When she watched a clip of the first responders giving her CPR at the scene, she said: ‘They were putting so much force on me. They were practically jumping on my chest.’

Without watching the videos, she said she has no recollection of what happened. 

When they started resuscitating her, Amber recovered just long enough to squeeze one nurse’s hand and lock eyes with an agent – but her heart stopped again for 13 minutes.  

And talking about her painstaking recovery, she added: ‘Whatever I’m experiencing that day, however much pain I’m in, I try to hold on to the fact that I’m the lucky one.

Her iPad, which had been sitting near her stomach during the strike, exploded - causing severe burns on that area of her body

Her iPad, which had been sitting near her stomach during the strike, exploded – causing severe burns on that area of her body

Five months into her recovery, she told her doctors that she was experiencing bewildering sensations thanks to the way that the intense lightening strike had affected her nervous system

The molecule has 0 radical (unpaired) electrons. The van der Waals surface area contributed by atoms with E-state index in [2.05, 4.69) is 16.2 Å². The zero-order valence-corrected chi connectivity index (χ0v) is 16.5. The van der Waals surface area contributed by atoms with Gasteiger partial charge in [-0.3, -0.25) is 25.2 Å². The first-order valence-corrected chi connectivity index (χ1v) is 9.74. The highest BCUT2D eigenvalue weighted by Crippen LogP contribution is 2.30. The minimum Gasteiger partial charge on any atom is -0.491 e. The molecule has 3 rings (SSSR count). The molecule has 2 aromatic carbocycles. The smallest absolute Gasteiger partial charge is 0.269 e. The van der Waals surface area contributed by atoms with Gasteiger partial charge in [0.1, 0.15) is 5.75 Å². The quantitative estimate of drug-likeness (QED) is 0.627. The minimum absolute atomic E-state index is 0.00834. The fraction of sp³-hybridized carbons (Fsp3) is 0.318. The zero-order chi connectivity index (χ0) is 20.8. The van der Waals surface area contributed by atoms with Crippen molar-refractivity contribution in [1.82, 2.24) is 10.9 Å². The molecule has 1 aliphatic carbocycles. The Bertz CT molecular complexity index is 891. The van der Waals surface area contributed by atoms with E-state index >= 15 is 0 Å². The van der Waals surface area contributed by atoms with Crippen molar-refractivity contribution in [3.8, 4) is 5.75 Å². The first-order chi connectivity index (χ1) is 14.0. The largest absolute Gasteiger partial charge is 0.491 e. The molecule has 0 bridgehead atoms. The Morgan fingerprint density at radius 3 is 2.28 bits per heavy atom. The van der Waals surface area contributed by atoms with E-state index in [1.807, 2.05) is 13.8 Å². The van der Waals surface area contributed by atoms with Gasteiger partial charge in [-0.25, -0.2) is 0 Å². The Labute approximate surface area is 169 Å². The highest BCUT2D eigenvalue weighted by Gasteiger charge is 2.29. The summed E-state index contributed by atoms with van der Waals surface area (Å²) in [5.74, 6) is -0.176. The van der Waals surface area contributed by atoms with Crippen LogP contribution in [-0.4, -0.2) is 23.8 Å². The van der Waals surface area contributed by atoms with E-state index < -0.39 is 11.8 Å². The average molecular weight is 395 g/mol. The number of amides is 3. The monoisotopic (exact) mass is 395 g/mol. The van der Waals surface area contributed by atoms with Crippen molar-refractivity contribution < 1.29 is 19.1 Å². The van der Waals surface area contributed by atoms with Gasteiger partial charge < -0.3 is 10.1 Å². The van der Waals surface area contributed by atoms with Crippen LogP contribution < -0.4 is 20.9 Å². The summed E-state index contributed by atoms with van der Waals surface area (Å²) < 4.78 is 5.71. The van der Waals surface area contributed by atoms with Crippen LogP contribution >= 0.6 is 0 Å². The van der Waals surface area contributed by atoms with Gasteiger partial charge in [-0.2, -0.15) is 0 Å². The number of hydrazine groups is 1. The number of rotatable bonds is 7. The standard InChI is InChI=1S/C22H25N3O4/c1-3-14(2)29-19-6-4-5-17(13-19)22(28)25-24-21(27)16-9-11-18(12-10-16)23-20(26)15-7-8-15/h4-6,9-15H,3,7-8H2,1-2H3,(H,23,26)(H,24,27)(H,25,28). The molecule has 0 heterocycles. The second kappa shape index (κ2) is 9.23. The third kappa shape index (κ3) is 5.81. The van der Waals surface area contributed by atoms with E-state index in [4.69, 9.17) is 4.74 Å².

Five months into her recovery, she told her doctors that she was experiencing bewildering sensations thanks to the way that the intense lightening strike had affected her nervous system

First responders are seen giving Amber compressions at the scene of the lightning strike

First responders are seen giving Amber compressions at the scene of the lightning strike

‘The one who gets to feel anything at all.

‘I didn’t survive because of a miracle. I survived because good people, complete strangers, ran toward danger in the middle of a storm to save me.’

Amber said that her injuries were so intense, and her pain was so great, that in the first few weeks after the event she would spend hours just simply screaming.

But after a while, she would follow each scream with a whisper: ‘But I’m grateful.’  

Nearly a year after the event, Amber revealed she still has no feeling from the lower part of her back to her upper thigh and she can’t sense where her legs are going.

She said: ‘It’s like I’m floating on a box on my tailbone. I feel pressure pushing up on the box, but nothing else.’